The glucose is extracted from the carbohydrates from foods and beverages to supply the benefits to all your muscles and organs. While working out the body requires glucose for better muscle functioning and it is required after workout too for providing adequate amount of protein to your muscles. As glucose requires less oxygen than fat, so it can be used as a fuel at higher intensities. You may need more glucose to fuel your body when the intensity reaches the next level. You need to rely on glucose when your body gets less oxygen. You need to restore your glucose levels when you are performing intense workout for longer span of time. You can opt for plain sugar but don’t fill up.
Role in muscle recovery
As stated in a journal published by the International Society of Sports Nutrition in 2012, after an intense workout your body needs both the necessary elements that are protein and glucose to rebuild the muscles. With the help of protein, glucose provides the energy to reconstruct the muscle structure. Thus you can say that it is important to consume carbohydrates as well as protein after a day’s intense workout. According to the journal, it was also found that the sooner you consume glucose after an intense workout, the sooner will your muscle structure start the reconstruction or repair procedure to form stronger muscles.
What to eat
People often get confused when it comes to consuming glucose as we don’t know which thing will supply the maximum glucose required by our body. Glucose, being a natural ingredient can be found in certain whole foods which includes vegetables, fruits and dairy products. The fiber content in these foods tends to make them filling. You can consume a banana or any other fruit right before or during or after an intense workout. You can opt for glucose drinks which are light and helps to boost your body by supplying you with fast acting glucose during workout. Sports gel is another option to get a punch of glucose in your system but they are packed with a lot of calories as well. For example, a 12 ounce bottle of Gatorade sports drink supplies 21 grams of carbohydrate which after digestion converts into glucose but 6 Gatorade energy chews supplies 24 grams of carbohydrate along with 100 calories. It is better to opt for sports drinks than gels and chews as drinks are easy to digest.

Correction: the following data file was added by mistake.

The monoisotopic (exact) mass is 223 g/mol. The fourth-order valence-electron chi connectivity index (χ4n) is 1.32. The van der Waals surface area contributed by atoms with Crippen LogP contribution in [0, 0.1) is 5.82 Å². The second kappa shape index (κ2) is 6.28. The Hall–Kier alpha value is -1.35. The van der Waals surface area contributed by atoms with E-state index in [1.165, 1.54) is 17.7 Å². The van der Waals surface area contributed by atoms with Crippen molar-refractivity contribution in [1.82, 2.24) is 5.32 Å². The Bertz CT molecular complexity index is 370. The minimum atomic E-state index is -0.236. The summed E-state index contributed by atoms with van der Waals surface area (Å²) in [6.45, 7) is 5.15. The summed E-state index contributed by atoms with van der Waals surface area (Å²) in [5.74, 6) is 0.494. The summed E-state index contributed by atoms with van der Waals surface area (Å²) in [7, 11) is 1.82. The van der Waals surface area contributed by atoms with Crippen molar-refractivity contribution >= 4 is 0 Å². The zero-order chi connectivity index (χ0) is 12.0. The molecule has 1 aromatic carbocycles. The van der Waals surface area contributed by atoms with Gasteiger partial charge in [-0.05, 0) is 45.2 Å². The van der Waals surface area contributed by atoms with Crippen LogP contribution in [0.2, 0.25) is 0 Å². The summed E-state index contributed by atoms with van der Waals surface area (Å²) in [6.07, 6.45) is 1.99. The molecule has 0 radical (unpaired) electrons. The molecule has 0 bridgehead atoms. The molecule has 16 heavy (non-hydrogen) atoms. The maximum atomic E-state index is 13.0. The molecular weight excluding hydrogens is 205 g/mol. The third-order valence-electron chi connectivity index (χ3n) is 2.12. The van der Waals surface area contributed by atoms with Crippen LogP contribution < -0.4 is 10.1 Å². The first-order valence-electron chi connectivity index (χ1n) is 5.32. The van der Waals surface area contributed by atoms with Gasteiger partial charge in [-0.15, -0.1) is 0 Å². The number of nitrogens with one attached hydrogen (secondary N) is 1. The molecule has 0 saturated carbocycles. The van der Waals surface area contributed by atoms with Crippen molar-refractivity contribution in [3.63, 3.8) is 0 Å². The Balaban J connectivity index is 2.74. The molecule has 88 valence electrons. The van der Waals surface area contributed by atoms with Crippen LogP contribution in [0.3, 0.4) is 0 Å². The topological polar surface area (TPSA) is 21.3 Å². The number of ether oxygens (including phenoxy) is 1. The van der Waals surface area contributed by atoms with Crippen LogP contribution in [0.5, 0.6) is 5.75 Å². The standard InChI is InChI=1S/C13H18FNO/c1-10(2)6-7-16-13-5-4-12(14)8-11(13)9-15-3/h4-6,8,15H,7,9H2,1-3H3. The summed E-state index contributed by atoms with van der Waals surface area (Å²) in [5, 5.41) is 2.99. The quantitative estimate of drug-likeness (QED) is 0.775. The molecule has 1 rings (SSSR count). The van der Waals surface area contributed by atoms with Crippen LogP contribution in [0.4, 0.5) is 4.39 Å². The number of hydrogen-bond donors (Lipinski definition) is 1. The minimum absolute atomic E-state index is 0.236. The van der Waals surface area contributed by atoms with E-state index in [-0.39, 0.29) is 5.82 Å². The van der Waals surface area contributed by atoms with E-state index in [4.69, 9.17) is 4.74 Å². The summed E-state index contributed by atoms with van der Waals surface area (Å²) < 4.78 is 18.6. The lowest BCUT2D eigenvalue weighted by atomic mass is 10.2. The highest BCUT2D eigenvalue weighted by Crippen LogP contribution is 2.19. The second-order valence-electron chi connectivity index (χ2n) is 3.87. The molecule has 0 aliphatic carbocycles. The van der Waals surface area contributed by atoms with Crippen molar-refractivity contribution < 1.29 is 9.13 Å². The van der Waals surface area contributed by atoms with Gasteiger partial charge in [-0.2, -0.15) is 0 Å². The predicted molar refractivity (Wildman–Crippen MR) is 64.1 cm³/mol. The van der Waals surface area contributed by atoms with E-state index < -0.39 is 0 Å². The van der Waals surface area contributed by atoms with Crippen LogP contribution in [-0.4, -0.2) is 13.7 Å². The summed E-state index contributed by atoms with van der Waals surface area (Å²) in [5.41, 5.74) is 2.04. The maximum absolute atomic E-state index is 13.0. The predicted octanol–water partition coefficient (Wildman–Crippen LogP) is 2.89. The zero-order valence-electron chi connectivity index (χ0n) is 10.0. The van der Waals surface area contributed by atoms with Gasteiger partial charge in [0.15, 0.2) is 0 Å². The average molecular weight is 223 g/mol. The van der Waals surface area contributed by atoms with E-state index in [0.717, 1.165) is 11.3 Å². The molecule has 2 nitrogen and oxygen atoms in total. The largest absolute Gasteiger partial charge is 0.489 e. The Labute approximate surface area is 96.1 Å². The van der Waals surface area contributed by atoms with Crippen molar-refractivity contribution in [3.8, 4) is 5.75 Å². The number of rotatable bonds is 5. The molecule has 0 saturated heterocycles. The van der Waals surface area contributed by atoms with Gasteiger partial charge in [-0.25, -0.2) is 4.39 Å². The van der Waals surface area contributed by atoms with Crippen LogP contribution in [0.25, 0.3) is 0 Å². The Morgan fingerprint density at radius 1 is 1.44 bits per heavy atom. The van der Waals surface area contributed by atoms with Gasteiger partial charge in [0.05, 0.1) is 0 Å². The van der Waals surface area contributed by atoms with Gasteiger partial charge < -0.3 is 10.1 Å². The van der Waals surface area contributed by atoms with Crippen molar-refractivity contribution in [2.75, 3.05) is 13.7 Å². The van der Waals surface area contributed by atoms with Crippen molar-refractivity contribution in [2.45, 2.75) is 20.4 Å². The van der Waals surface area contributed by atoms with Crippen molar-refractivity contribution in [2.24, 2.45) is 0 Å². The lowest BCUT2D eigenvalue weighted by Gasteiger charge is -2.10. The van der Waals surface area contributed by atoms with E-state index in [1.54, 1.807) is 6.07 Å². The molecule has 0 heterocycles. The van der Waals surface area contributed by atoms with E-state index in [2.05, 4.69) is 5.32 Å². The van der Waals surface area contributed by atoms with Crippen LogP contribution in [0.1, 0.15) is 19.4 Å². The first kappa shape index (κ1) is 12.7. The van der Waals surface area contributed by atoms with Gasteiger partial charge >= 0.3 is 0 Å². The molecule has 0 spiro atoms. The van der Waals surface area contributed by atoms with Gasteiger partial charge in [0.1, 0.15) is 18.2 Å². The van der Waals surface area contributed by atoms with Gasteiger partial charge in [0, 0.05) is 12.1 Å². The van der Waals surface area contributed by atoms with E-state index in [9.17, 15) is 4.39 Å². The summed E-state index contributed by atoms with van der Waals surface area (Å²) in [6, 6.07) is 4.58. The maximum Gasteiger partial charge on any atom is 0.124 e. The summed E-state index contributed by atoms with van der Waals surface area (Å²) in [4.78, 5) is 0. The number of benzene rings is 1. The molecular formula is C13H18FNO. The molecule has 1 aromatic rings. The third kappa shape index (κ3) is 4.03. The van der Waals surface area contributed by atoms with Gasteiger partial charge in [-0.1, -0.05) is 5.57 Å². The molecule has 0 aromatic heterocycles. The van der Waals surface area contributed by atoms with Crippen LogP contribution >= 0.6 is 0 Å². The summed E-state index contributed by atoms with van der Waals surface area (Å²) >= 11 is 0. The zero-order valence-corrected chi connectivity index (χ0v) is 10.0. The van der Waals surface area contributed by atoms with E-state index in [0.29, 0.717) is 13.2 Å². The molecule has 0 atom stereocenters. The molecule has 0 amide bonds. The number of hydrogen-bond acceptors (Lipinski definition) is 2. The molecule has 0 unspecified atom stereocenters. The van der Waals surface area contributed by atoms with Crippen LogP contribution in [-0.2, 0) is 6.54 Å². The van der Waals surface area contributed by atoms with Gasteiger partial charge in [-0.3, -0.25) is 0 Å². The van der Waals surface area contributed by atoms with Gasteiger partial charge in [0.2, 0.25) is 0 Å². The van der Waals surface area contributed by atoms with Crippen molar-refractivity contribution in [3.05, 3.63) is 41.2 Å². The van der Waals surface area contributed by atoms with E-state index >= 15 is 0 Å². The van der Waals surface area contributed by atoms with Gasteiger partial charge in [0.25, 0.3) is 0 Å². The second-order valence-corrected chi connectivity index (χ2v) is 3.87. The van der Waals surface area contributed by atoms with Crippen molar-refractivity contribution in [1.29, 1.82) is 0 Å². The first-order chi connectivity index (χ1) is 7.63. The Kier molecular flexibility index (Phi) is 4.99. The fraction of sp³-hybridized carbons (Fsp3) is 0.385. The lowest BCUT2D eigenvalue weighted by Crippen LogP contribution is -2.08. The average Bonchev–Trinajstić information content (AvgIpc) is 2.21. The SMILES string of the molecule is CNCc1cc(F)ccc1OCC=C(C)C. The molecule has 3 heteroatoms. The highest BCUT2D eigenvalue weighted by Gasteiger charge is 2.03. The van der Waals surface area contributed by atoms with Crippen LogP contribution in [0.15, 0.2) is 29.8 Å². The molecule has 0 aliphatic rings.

How much glucose do you need?
To keep your body and muscles in a well maintained state, you need to consume at least 2 meals before workout. Each meal should contain 25 to 35 grams of carbohydrate in case of women and for men it elevates from 35 to 50 grams of carbohydrate. It is recommended to consume a meal in the morning that should contain complex protein and carbohydrate for long lasting and slow releasing of energy. Eat simple carbohydrates which are packed with glucose and a little amount of calorie right an hour before you start your workout. If you are overweight then you need to balance the calorie intake with the energy loss. Consume the exact level of calorie you lose each day for maintaining your weight. On the other hand if you want to gain weight in your muscles then consume more calories than you burn, at least 30% to 40% more than that of you burn each day.